Depends on what you consider "very rich", and compare it to.

I compare it to myself.
Sorry I reacted badly, I was in a bad mood.

But yeah, I'd say George "CorpseGrinder" Fisher would be the richest, given his later work and such.

Thanks dude, and thanks for not reacting badly to my bitchy response!

Cheers -
Daisy
Gore AND Core; unite!
#23
There has been some great advice so far. One thing I want to add to the discussion that hasn't been addressed is location. Sure NYC, LA, and Nashville may be the music centers of the US; but you would be surprised at how much you can make in your local areas if you are smart about it. Look at what's in need. Is there really a need for instrument repair in your town? I will say that one thing I found that helped a lot is know what's happening with local music businesses in your area. Last year, a very well known music store in my area decided to stop private instruction in the store. What did that mean for local private instructors? A flood of extra students! If I was available to give lessons at the time that happened, I would have placed ads in the paper that week and also visited the store to see if I could rub some elbows with employees, you may even run into some students or parents there.

There is a resort beach town in my area that has a few million visitors a year. In the 10 mile or so stretch of the town.. there are about 140 bars. Acoustic duos that play some of these tiki bars and smaller venues often get the most work. I know of some guys that have 7-13 gigs a WEEK during the summer. You never have to worry about a crowd being there in a resort town because there are always tourist coming in who don't know you and don't get sick of the same boring covers. Now at 7-13.. let's just say they took in $300 that night (they are probably getting more) $2,100 a week... roughly $10,000 for the month.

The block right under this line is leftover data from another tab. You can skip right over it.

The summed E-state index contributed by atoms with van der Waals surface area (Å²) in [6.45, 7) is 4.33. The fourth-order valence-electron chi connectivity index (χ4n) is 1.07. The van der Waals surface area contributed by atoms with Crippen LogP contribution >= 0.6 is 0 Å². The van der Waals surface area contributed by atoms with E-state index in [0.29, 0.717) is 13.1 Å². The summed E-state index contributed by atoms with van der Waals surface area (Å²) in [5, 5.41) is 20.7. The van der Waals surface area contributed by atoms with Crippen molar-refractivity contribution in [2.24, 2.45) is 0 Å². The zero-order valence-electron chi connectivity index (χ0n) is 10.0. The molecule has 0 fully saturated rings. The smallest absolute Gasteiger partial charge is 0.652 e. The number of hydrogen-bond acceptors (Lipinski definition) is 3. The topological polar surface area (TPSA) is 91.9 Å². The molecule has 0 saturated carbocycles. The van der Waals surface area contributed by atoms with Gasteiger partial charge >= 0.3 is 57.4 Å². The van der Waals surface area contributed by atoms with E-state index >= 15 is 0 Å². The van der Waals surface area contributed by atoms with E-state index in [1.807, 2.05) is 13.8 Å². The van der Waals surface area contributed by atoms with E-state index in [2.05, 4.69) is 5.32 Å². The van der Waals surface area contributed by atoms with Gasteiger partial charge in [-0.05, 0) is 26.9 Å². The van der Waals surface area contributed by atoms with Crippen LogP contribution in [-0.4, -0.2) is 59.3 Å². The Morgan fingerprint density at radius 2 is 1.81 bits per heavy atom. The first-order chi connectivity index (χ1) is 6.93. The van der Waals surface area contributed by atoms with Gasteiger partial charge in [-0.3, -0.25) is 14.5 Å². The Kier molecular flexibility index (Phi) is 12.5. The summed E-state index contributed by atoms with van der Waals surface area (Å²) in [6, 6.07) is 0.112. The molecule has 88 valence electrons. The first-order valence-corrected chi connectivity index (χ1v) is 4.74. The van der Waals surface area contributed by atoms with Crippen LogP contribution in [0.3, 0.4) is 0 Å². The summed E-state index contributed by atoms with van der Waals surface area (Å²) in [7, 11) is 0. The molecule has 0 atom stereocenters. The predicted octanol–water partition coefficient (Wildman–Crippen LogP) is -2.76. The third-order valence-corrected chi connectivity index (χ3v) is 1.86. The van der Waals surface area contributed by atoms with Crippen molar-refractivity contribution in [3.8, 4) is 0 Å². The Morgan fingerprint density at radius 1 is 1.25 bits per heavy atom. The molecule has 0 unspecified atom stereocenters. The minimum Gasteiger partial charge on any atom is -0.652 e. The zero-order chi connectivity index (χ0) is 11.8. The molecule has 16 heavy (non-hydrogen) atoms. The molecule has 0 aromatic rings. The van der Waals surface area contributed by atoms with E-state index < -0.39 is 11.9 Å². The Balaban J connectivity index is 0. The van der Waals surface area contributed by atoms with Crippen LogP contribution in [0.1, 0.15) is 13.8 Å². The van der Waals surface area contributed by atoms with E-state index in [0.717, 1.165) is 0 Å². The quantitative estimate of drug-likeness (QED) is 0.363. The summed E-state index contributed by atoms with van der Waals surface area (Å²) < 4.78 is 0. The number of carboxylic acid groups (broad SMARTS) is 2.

Another important concept I believe in is that as long as you are making money in music... it's a start. I don't care if you make $1 a week with music.. it will still get you started on your path and make you start thinking more professional.

I'm usually full of creative ideas on how to make money in music. Definately buy the Field book "Career Oppurtunities in the Music Industry" Doesn't matter if you get an older edition on amazon for like $7, it will carry the same great info on how to get started.

As for "what it takes".. here's my sort list:

1. Drive: You HAVE to be persistent... a lot of doors will slam in your face

2. Networking: Start networking with EVERYONE you can at this point

3. Knowledge: Know what you are doing before you persue something. The exceptions would be for jobs that require a lot of training or work experience. Basics are required though. Here's an example:

The nightclub where I work, which is known for having one of the best stages on the East Coast, was notorious for having a very high change over in sound guys.. which led to them hiring people who had a minimal background in music/sound. The he point is... if a new guy came in knowing the basics of sound and music.. we could train him to become better.. however that job would less likely go to someone who "wanted to learn" how to be a live sound enginner and wouldn't know what to do if I asked them to get a 57 or take some 6.3 out of a monitor.
I was once heavily prominent on these forums from 2004-2007, let's see how long I can stay now that I'm back.